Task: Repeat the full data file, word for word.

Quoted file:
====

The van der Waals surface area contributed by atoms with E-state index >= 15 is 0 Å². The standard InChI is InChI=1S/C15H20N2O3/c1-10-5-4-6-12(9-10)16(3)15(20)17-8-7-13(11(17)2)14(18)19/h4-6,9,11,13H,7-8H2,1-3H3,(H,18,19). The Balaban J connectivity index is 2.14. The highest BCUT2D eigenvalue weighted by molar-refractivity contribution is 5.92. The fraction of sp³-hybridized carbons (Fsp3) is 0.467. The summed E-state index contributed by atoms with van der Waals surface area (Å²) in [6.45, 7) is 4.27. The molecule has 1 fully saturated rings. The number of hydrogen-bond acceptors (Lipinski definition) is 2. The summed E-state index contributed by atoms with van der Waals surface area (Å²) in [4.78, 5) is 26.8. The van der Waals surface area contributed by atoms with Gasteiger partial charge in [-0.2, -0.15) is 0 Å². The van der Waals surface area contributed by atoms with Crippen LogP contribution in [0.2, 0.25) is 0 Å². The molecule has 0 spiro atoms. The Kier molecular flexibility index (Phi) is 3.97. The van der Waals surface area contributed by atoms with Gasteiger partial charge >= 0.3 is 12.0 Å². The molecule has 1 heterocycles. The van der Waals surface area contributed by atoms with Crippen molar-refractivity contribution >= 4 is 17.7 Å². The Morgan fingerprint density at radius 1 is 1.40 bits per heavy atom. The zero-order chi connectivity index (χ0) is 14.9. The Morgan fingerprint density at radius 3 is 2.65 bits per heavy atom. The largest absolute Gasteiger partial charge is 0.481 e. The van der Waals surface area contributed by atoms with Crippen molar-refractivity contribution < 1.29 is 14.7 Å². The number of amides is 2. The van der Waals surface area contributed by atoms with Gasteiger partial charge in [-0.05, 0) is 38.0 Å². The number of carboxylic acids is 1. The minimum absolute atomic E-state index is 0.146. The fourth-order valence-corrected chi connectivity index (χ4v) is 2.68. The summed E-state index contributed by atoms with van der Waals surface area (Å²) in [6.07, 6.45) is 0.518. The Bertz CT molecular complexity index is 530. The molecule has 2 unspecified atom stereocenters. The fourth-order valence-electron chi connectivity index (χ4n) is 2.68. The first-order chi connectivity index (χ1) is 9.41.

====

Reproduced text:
The van der Waals surface area contributed by atoms with E-state index >= 15 is 0 Å². The standard InChI is InChI=1S/C15H20N2O3/c1-10-5-4-6-12(9-10)16(3)15(20)17-8-7-13(11(17)2)14(18)19/h4-6,9,11,13H,7-8H2,1-3H3,(H,18,19). The Balaban J connectivity index is 2.14. The highest BCUT2D eigenvalue weighted by molar-refractivity contribution is 5.92. The fraction of sp³-hybridized carbons (Fsp3) is 0.467. The summed E-state index contributed by atoms with van der Waals surface area (Å²) in [6.45, 7) is 4.27. The molecule has 1 fully saturated rings. The number of hydrogen-bond acceptors (Lipinski definition) is 2. The summed E-state index contributed by atoms with van der Waals surface area (Å²) in [4.78, 5) is 26.8. The van der Waals surface area contributed by atoms with Gasteiger partial charge in [-0.2, -0.15) is 0 Å². The van der Waals surface area contributed by atoms with Crippen LogP contribution in [0.2, 0.25) is 0 Å². The molecule has 0 spiro atoms. The Kier molecular flexibility index (Phi) is 3.97. The van der Waals surface area contributed by atoms with Gasteiger partial charge >= 0.3 is 12.0 Å². The molecule has 1 heterocycles. The van der Waals surface area contributed by atoms with Crippen molar-refractivity contribution >= 4 is 17.7 Å². The Morgan fingerprint density at radius 1 is 1.40 bits per heavy atom. The zero-order chi connectivity index (χ0) is 14.9. The Morgan fingerprint density at radius 3 is 2.65 bits per heavy atom. The largest absolute Gasteiger partial charge is 0.481 e. The van der Waals surface area contributed by atoms with Crippen molar-refractivity contribution < 1.29 is 14.7 Å². The number of amides is 2. The van der Waals surface area contributed by atoms with Gasteiger partial charge in [-0.05, 0) is 38.0 Å². The number of carboxylic acids is 1. The minimum absolute atomic E-state index is 0.146. The fourth-order valence-corrected chi connectivity index (χ4v) is 2.68. The summed E-state index contributed by atoms with van der Waals surface area (Å²) in [6.07, 6.45) is 0.518. The Bertz CT molecular complexity index is 530. The molecule has 2 unspecified atom stereocenters. The fourth-order valence-electron chi connectivity index (χ4n) is 2.68. The first-order chi connectivity index (χ1) is 9.41.